Nevertheless, if you feed the kitten cat food, which says that two or one feedings are enough for a day, it will not be great for your kitten.

Hence, if you want to feed your kitten the right amount and get the approximate expected growth rate, try providing it with kitten food.

  1. Kitten Food Minimizes Trips to the Vet

Which cat parent always wants to knock at the vet’s because their pet is ill? You would do anything to reduce the trips to regular checkups and to deworming, right?

If you feed your kitten cat food, you will have to see a vet more often than not. The kitten may develop gut sensitivities and allergies from the food. Worse still, its growth rate reduces notably.

However, if you want to reduce these trips to the vet, feed your kitten its appropriate kitten diet. Start with ensuring that its mother feeds well for sufficient nursing. Then, get to the weaning stage before finally introducing cat food.

Following the correct procedure always works as a preventive measure.

How Do You Stop Your Kitten from Stealing Cat Food?

Sometimes you don’t even have to feed your kitten cat food; it does the job itself. It may even love the cat food more than its food, especially if it is the only kitten. So, how do you prevent the kitten from eating adult cat food?

  • Set the Same Feeding Time for Both the kitten and the Adult Cat. If your kitten is concentrating on its share of food as the other cats eat theirs, it will not have a chance to take the inappropriate cat food.

Also, during feeding, you can keep the bowls apart from each other. If your kitten refuses its share and goes for the cat kibble, set its food away from the cat food. Hence, it will not have the opportunity to eat cat food.

  • Only feed the cats enough cat food. This will prevent leftovers that could lure the kitten to the cat kibble.
  • Put a barrier to the adult cat food that only older cats can get to. The barrier should prevent the kittens from accessing the cat food at all.
  • If your kitten loves cat kibble, consider getting it kitten kibble. There are great formulas that have all the nutrients your kitten needs. They also keep the kitten from longing for the crunchy feel of adult cat kibble.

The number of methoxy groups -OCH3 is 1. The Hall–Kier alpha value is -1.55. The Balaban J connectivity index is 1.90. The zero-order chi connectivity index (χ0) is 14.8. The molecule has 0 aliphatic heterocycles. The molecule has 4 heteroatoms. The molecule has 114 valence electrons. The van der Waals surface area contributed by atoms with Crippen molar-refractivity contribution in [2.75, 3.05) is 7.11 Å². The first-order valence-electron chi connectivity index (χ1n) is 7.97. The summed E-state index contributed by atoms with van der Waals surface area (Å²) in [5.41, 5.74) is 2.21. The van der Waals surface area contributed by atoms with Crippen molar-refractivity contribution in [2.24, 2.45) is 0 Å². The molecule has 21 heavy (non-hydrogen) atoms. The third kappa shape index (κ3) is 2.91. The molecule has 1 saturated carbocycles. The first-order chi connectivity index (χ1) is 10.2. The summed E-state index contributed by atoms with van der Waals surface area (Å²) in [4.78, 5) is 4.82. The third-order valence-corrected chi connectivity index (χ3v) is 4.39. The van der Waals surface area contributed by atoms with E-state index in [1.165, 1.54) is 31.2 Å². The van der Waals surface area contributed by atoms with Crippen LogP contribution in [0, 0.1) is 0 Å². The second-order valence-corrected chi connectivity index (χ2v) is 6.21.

• Ensure that your kitten eats more frequently than adult cats. Hence, it will not have hunger temptations to feed on anything that is in its way.
  • Finally, train your kitten only to use its feeding bowl and not any other. Though this is sometimes vain, you may find it working with your kitten. And it will not only prevent the kitten from taking cat food and dog and human food, which is unsuitable for kittens.

When can kittens eat adult food?

The best part about cats is that they really grow first. Therefore, after one year of life, you can finally introduce your kitten to cat food. Some larger breeds require an additional six months of kitten food before transitioning.

What should the transition be like?

It is typical to be nervous when introducing cat food to kittens. Sometimes they will not even eat the food at first. Besides, immediate switching on the foods could work against the kitten.

Hence, start with tiny amounts of adult cat food mixed in their foods. Increase the serving gradually, observing the reaction and the aftermath.

Start with about a quarter of cat food, and three-quarters of kitten food for at least two days. When this is successful, make the cat portion half and the kitten portion half. Again, feed the kitten for a minimum of two days. Then, switch to more cat food compared to kitten food. Finally, you can completely switch to a cat’s diet without risking the cat’s health.

You can also introduce your kitten to taking more water, as the dry food will be less hydrating than their previous food type. Also, after introducing adult cat food to the growing cat, give it more wet food and less dry food until you can balance the two safely.

The transition stages of a cat are clearly explained in American Association of Feline Practitioners (AAFP), 2021 AAHA/AAFP Feline Life Stage Guideline.

According to AAFP, cats life can be staged as follows.

Feline Life Stages

  • Kitten: Birth up to 1 year
  • Young adult: 1 to 6 years
  • Mature adult: 7 to 10 years
  • Senior: 10 years and older
  • End-of-life: Any age

Do Kittens Eat Dry Food?

Some kittens are really interested in dry kibble, and you will find them occasionally stealing from older cats’ bowls. Since absolutely dry kibble is not suitable for the kitten, you can introduce wet kibble to the cats.

There are kibble formulas for kittens that you can also purchase. The best part about kibble for kittens is that it is softer for the small cat’s teeth. It is also quite moist as opposed to adult cat food. If you put this into your kitten’s bowl, it will not be tempted to steal adult cat kibble food.